2. Treating the marionettes directly without consideration to volume loss above in the upper two-thirds.

3. Managing patient expectations depending on skin laxity. I typically never promise to eradicate facial folds but instead soften. This is why you may find some aesthetics practitioners refer to “marionette line filler” as “marionette line reduction”.

4. Not considering other holistic methods can be a mistake. For example, only using soft tissue filler when their patient would be a great candidate for botulinum toxin and/or skin treatments too.



Whether you’re a beginner or an experienced aesthetics practitioner, Harley Academy training courses offer expert education at every level.

If you’re just starting to explore the whole specialism of aesthetic medicine, you’re going to want to start with our Foundation Training in Botox and Dermal Filler course.

Or, for a slightly more in-depth start to your aesthetics career, our Core Training in Botox and Dermal Fillers is another great entry point. Successful completion of either of these short courses provides you with the certification you require to gain insurance as a cosmetic injectables practitioner.

For those of you wishing to further advance your training and really work towards becoming a safe and effective injectables specialist, we have just the thing… Our founder, Dr Tristan Mehta devised the original, and still industry-leading, gold-standard aesthetics qualification, the Level 7. This Ofqual-regulated postgraduate course will provide you with a Level 7 Diploma in Botox and Dermal Fillers.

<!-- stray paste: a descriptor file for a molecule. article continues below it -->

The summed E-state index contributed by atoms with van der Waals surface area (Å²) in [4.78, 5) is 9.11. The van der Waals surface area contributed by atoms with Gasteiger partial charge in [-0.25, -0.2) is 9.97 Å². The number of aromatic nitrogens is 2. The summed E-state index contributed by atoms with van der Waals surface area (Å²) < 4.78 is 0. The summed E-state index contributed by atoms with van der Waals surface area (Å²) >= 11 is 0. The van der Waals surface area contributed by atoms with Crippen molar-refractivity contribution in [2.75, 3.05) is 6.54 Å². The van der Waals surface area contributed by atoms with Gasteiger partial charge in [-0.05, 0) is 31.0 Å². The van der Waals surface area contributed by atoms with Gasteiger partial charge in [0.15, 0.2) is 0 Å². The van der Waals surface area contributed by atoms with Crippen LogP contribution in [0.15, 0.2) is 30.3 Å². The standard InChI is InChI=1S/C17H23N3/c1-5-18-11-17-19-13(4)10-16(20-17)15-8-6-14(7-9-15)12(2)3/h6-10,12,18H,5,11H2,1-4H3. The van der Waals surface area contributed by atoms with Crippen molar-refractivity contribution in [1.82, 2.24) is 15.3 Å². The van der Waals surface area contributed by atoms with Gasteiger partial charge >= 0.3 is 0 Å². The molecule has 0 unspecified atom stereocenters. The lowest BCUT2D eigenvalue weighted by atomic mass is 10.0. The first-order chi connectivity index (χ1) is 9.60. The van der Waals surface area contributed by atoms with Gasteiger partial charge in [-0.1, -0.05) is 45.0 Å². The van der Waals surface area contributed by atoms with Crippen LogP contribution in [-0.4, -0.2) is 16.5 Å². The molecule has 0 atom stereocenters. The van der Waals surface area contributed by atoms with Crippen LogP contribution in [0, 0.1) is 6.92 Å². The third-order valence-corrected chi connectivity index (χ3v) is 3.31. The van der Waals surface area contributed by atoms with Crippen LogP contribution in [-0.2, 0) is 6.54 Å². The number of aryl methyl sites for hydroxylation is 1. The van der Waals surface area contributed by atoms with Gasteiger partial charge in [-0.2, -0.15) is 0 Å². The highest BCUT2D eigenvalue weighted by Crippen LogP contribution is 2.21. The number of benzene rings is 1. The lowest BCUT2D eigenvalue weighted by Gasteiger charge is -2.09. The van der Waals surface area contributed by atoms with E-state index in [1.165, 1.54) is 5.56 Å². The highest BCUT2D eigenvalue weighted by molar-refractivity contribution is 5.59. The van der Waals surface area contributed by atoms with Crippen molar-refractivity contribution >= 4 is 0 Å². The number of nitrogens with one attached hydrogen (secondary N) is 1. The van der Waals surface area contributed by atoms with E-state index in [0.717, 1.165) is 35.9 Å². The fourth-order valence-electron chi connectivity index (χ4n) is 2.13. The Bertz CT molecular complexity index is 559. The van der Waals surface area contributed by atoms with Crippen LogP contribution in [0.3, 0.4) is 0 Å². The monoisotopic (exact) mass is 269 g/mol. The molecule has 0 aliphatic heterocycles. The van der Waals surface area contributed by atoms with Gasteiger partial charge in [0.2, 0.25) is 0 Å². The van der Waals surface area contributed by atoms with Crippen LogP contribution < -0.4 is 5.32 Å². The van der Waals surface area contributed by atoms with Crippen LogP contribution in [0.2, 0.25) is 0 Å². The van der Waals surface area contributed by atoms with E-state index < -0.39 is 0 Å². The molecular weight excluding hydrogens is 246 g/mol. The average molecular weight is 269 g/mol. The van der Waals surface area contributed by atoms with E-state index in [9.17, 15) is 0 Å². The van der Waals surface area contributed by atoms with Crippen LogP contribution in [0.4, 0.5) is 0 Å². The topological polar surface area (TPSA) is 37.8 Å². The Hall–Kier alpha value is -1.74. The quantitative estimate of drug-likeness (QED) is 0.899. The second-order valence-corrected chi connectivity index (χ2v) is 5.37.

This self-paced training pathway offers a 360° Master’s level education in aesthetic medicine from industry specialists. It provides in-depth learning taking in anatomy, skin and facial ageing, patient care and consultation; preventing, identifying and dealing with complications, ethics, best practice and more, in addition to teaching you how to perform filler and toxin treatments.

One of our students’ favourite elements is our Level 7 mentoring sessions. These are where you build your case studies, injecting experience and confidence through treating patients under the guidance of our experienced clinical trainers.

For more information, or guidance as to which course is best for you, book a call with Deneal Basi. As our head of student recruitment, he will be able to answer all your questions and direct you to your best aesthetics training options.